Or is it just that they don’t understand business?
Techies want to focus on what they know instead of what your business needs, and this is one of the most difficult problems businesses are facing with their technical team members, not just engineers.
Technical people were taught about technology, features, formulas, tools, processes. but not much about business acumen. Business acumen can be summed up as being able to think like a business person instead of an employee. Being able to think about how to add business value, and think in terms of business. not just software features and processes. So, they stick with what they know best to the detriment of the business, your business. So how do we fix that?
Companies are creating training plans that encourage entrepreneurial thinking, business thinking, and partnership between business and technical sides of the organization. What makes this tough is that this type of training must be practical and hands on. Otherwise, it will become itself just a theoretical endeavor. While organizations need it to work in a practical manner.
Techies might think they are working solo
Another complication to this is that engineers themselves do not see this shortcoming in their thinking, even though it is easy to prove. Ask any engineer or programmer, and they will tell you about the agony they go through trying to explain to business any technical concept. If a technical person has business acumen, it will become easy for them to turn any technical or complicated concept into something a business person can understand.
Another sign of this problem is how technical people want to immediately start talking about “what tools and methodologies are out there?”, instead of thinking about what exactly is the business need. They will quickly roll their eyes at the unrealistic requests from business. This is a problem, because they need to understand that technology, processes, and even experts, are all there to create value for the organization and its stakeholders, including customers, society, shareholders, and teams.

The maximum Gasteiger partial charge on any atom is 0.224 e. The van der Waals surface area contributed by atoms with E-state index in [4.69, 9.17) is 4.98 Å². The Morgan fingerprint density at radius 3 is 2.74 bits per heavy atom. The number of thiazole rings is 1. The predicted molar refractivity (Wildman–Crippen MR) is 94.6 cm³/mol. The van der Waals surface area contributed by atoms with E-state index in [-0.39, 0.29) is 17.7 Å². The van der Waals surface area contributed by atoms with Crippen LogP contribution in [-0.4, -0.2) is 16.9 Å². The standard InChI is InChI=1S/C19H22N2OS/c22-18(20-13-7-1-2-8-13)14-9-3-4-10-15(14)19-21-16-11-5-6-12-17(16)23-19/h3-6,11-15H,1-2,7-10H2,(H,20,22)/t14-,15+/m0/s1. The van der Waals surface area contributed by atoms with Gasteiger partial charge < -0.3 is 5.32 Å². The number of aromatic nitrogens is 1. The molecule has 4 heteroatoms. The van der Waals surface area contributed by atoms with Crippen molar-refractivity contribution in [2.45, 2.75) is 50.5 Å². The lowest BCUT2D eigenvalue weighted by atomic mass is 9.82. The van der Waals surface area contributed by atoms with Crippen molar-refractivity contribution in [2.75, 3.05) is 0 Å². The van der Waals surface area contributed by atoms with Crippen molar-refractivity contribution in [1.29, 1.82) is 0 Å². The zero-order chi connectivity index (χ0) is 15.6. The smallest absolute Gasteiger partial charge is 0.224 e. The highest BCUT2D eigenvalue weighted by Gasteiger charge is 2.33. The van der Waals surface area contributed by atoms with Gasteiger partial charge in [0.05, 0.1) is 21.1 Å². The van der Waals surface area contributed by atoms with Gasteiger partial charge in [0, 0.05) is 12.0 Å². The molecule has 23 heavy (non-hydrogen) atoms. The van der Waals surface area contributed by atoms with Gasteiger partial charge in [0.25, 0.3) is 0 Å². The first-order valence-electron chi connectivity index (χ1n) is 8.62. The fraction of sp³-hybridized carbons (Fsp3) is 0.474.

So, what can organizations do to “untie” their technical people from the technical thinking, and move them to business thinking? Here are my top three recommendations:
Top three recommendations to change Techie-Mindset to Business-Mindset
- People Analytics: Help Techies understand their own performance style, and how it contributes to the performance style of the collective organization. They need to see how their technical behavior affects the company, and how we all need to focus on team synergy, and business value, instead of focusing on technical know-how.
- Strategic Thinking: Most technical people are stuck with firefighting on daily basis, and never have time to think strategically. Most of them think that strategic thinking is something for executives, and the rest of the company need to think about daily work. This is wrong, and requires a paradigm shift so the whole organization can think strategically.
- Focusing on “Position Contracts” and Key Result Areas per department and team member, instead of focusing on job descriptions and overall KPIs that no one is held accountable for except at top levels. Position contracts allows the organization to hold every member accountable for business results, not just technical results.